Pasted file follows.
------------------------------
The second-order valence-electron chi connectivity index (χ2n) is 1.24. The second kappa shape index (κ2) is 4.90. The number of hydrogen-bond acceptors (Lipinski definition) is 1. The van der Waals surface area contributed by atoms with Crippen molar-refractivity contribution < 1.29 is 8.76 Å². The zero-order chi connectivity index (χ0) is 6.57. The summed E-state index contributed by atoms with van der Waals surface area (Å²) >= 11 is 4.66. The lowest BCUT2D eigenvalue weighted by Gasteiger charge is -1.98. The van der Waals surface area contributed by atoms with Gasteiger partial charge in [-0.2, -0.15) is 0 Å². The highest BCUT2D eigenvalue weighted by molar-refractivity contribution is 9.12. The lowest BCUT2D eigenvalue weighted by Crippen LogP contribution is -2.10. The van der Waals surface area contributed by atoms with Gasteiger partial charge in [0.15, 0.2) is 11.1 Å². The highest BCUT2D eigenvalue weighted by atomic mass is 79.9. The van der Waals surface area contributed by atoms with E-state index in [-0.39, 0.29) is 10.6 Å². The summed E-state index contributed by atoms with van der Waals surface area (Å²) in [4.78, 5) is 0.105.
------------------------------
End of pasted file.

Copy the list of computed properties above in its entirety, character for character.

The second-order valence-electron chi connectivity index (χ2n) is 1.24. The second kappa shape index (κ2) is 4.90. The number of hydrogen-bond acceptors (Lipinski definition) is 1. The van der Waals surface area contributed by atoms with Crippen molar-refractivity contribution < 1.29 is 8.76 Å². The zero-order chi connectivity index (χ0) is 6.57. The summed E-state index contributed by atoms with van der Waals surface area (Å²) >= 11 is 4.66. The lowest BCUT2D eigenvalue weighted by Gasteiger charge is -1.98. The van der Waals surface area contributed by atoms with Gasteiger partial charge in [-0.2, -0.15) is 0 Å². The highest BCUT2D eigenvalue weighted by molar-refractivity contribution is 9.12. The lowest BCUT2D eigenvalue weighted by Crippen LogP contribution is -2.10. The van der Waals surface area contributed by atoms with Gasteiger partial charge in [0.15, 0.2) is 11.1 Å². The highest BCUT2D eigenvalue weighted by atomic mass is 79.9. The van der Waals surface area contributed by atoms with E-state index in [-0.39, 0.29) is 10.6 Å². The summed E-state index contributed by atoms with van der Waals surface area (Å²) in [4.78, 5) is 0.105.